Are software and IT workers more collaborative than people in other sectors? We live with the notion that software developers are likely to work in teams, share knowledge, create open source products, and so on. They seem to communicate well and to be on the same wavelength.
Is that true? And to what extent does is matter when they talk business? Is their thinking different? Can we be alert to those ways of thinking?
These are questions I am seeking to answer with a survey on how people think about conversations to develop business, generally, business negotiation. That way of thinking, a mental model of what may happen, is called a schema. You may enter talks with one or more schema in mind, and you may switch in the course of talks. You may have a different schema for different situations. You may, however, never have noticed any schemata at all! We live with them…like the air around us.
But research shows that matching schemata can boost communication. Mismatches can disturb communication. And poor communication can lead to poor results, missed opportunities, failed discussions etc. Generally it would be better to be on the same wavelength.
So far in my research, data suggests that there are some differences among people with different backgrounds. The number of people in the 2014 pilot study, however, is too small to confirm the differences. Here are some of those tentative findings:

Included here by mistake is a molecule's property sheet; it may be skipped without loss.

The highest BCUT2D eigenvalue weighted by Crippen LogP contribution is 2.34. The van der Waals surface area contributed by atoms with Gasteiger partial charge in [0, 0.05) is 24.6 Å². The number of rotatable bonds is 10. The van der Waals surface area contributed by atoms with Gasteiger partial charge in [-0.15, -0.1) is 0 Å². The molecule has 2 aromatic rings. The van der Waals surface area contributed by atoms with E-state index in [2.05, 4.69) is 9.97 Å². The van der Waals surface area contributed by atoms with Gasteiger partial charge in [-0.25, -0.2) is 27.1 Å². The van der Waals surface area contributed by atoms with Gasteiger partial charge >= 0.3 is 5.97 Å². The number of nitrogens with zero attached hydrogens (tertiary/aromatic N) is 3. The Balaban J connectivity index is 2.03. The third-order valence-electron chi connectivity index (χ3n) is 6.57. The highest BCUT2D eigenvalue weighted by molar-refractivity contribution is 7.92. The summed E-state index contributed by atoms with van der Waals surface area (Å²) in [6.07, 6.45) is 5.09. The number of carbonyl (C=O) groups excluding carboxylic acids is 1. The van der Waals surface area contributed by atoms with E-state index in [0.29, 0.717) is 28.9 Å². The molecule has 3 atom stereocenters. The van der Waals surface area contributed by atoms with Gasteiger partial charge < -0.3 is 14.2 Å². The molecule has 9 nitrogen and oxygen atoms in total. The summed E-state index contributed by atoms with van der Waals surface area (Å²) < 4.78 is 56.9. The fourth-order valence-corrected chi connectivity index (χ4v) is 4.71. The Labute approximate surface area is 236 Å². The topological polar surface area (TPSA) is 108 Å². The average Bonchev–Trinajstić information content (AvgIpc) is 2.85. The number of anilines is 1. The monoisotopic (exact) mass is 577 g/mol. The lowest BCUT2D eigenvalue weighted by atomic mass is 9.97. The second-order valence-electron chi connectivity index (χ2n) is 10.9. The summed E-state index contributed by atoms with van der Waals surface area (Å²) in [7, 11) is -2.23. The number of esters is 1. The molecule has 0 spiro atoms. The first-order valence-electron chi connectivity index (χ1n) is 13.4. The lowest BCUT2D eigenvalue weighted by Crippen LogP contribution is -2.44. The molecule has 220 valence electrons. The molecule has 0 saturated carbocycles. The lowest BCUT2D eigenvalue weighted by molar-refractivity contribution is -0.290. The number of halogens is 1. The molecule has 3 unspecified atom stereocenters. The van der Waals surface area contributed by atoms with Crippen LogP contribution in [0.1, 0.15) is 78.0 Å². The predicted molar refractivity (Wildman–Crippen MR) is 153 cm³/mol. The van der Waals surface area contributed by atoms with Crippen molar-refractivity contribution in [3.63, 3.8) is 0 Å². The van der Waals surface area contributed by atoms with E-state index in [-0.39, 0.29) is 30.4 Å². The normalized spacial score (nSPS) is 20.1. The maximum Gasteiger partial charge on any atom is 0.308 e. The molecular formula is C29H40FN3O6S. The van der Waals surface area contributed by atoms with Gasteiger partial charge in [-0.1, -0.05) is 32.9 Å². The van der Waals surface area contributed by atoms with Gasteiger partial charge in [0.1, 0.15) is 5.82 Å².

Of the 12 schema for business negotiation identified (see my blog post “A Script for Business Negotiations (2)” http://xm-institute.com/xm-blog/a-script-for-business-negotiations-2/) not more than 6 were chosen by any one person. Most only had 4. Most surprising (to me, anyway) was the fact that one of the most common schema among Europeans was not known by even one of the Japanese in the survey. A potential communication block between East and West.
Other interesting things appeared in the data. People with more decision making power had more schemata available to them. People with more experience had more schemata available to them. Of course we do not yet know if having schemata lead to more power, or if having more power leads the person to have more schemata. More questions to be answered!
What about you? Do you have more than one way of thinking about business talks? How do you compare to others from your background or different backgrounds? Try the survey and see what you think. You can leave your email to get results as the data comes in – rough results will be announced on the xm:blog.
The survey takes about 20 minutes, it is at http://goo.gl/forms/3ErJcVM3bH.
The survey will help me and my co-researcher (Arto Ojala at Jyvaskyla University, Finland) to answer the questions in this blog. It will also help us teach business people what to look for in others to improve communication. It may be that we can help businesses get on the same wavelength and make their efforts to work together more fruitful and efficient.